Last Saturday I had a writer friend say she wasn’t sure what to call her story in a query letter. She was debating between science fiction or futuristic, but mostly she wanted something that would give an agent a good idea of what the story was about.
Hers was a good question. Whether you’re writing a query letter to an agent or editor or self-publishing, it is important to know how to categorize your work; something beyond the basic categories of fiction or non-fiction. Of course, the first description would be if it was a novel or novella, short story, article, play, screenplay, poem, or whatever. Once that’s clear, how you describe your work—categorize it—becomes very important.
For a work of fiction, it could be classified as literary or genre (sometimes referred to as commercial fiction). Genre, however, is still too broad a category, so a more specific term is preferred: romance, mystery or crime, thriller or suspense, science fiction or fantasy, horror, action or adventure, historical, gothic, futuristic, dystopian… The list could go on.
What every writer wants is for the book to be easily found by people who buy books. If you simply say you’ve written a romance or a suspense, the book buyer (or agent or editor) doesn’t really know if this is what she or he is looking for. The more specific (to a point) you can be in your description of the book’s genre, the better your chances the book will stand out.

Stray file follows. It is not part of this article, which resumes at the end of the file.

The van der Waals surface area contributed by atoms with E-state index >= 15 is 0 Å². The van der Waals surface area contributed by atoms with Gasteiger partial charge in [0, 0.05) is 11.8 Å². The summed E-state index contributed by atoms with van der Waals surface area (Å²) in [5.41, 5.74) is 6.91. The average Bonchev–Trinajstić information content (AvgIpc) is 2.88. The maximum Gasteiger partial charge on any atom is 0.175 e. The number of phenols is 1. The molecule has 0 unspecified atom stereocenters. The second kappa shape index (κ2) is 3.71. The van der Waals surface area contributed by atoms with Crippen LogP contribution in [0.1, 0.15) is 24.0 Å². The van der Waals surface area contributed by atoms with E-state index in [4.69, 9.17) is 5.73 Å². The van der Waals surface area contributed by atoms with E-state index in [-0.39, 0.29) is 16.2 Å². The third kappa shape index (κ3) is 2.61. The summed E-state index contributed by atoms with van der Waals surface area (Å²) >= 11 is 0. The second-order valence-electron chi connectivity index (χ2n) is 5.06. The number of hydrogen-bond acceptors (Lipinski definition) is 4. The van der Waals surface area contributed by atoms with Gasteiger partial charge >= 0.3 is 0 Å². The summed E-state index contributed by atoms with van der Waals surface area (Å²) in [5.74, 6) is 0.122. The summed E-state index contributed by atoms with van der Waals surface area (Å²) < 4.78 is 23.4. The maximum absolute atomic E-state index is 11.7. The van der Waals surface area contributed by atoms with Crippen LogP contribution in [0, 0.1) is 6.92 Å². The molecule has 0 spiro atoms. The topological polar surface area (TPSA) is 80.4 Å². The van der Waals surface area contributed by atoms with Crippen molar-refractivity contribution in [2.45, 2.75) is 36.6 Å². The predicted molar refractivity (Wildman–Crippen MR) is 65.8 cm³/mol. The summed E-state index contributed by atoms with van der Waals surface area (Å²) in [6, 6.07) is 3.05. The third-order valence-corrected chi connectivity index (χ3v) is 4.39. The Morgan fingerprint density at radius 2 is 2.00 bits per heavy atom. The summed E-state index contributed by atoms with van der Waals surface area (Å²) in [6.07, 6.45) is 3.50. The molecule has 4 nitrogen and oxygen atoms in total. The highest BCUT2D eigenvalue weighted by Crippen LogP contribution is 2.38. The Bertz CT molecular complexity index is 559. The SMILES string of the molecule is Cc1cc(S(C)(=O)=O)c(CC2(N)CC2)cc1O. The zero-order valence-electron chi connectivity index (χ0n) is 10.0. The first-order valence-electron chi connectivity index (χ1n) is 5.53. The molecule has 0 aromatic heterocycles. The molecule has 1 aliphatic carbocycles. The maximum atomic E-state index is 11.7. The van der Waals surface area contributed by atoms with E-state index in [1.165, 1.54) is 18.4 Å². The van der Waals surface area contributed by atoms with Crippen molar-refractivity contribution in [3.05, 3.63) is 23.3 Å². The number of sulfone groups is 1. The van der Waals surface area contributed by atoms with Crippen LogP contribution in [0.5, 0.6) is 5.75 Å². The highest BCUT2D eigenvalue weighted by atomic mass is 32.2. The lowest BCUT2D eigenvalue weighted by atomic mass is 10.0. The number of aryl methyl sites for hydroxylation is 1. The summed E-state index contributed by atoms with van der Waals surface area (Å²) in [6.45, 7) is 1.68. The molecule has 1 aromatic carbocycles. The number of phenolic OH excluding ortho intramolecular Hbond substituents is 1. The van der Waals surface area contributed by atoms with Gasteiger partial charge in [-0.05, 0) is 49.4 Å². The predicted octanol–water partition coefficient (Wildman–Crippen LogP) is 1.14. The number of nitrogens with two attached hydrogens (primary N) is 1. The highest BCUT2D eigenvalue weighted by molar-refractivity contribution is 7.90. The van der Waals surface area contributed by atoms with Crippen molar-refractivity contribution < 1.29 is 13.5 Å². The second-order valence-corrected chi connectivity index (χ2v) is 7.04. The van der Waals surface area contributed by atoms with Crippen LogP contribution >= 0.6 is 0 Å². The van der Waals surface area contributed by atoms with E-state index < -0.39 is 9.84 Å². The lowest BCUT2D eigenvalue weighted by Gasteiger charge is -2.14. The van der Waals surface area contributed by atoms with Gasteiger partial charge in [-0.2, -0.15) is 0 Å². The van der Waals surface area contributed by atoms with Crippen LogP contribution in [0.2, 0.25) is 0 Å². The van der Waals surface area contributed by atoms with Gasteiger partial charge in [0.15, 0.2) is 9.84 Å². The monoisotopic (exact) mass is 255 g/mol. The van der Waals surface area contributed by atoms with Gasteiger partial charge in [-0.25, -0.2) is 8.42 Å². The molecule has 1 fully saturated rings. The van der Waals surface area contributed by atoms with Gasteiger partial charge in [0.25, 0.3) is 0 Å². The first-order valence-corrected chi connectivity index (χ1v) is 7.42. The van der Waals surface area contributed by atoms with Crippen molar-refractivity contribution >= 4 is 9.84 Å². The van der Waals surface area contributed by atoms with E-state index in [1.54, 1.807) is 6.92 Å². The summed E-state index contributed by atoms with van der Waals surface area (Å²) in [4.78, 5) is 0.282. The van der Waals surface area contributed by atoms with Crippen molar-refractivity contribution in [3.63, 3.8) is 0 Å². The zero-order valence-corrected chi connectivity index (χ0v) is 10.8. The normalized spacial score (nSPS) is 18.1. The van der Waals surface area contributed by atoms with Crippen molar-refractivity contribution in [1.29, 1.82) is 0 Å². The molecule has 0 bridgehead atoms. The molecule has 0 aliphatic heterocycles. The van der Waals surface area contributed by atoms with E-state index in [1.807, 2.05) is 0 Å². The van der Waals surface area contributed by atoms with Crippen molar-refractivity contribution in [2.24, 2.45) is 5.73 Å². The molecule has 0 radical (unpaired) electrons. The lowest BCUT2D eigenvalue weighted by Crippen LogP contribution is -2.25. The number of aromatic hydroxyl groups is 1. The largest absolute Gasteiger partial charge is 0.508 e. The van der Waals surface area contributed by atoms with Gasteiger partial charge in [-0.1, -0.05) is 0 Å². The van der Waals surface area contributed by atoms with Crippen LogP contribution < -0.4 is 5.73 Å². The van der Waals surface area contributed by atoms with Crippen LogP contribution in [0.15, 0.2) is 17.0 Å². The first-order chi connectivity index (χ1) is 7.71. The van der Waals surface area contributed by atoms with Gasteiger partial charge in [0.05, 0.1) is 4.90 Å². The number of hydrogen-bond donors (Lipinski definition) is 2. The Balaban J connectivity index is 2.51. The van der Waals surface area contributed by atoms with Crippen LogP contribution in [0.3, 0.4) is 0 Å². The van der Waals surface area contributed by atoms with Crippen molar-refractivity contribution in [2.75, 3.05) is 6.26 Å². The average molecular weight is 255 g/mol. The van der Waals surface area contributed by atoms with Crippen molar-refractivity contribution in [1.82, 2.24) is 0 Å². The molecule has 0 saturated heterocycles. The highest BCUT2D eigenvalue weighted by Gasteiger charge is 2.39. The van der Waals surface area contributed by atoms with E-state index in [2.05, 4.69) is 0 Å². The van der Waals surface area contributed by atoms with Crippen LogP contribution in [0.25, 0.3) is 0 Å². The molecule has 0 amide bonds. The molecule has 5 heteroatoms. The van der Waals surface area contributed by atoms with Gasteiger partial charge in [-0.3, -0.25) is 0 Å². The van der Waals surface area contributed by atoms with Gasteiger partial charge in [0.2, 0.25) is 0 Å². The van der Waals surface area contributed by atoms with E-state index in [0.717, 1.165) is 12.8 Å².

For example: simply listing a book as a romance on Amazon means the book will be one of more than a million titles. Call it a romantic suspense and it’s now one of seventy-five thousand books. Call it a romantic suspense ghost story and the list is down to fifteen hundred. So let’s call it a nineteenth century romantic suspense ghost story. Now, it’s one of fifteen.
The book will still come up under romance, and in the list of romantic suspense titles, and in the list of romantic suspense ghost story titles, so you haven’t lost the possibility of the book being found there, but if someone is looking for a specific century romantic ghost story, you’ve got a darn good chance that book will be found.
With my writer friend, I think she has written a science fiction story, but she’s going to have to look at the list of possibilities under that category to find ones that best define her story. (She should check BarnesandNoble.com as well as Amazon.com.) Once she sees what kind of competition she might have with various labels, she should be able to pick the ones to use in a query letter.
Here are two web sites that list categories and descriptions. Check them out.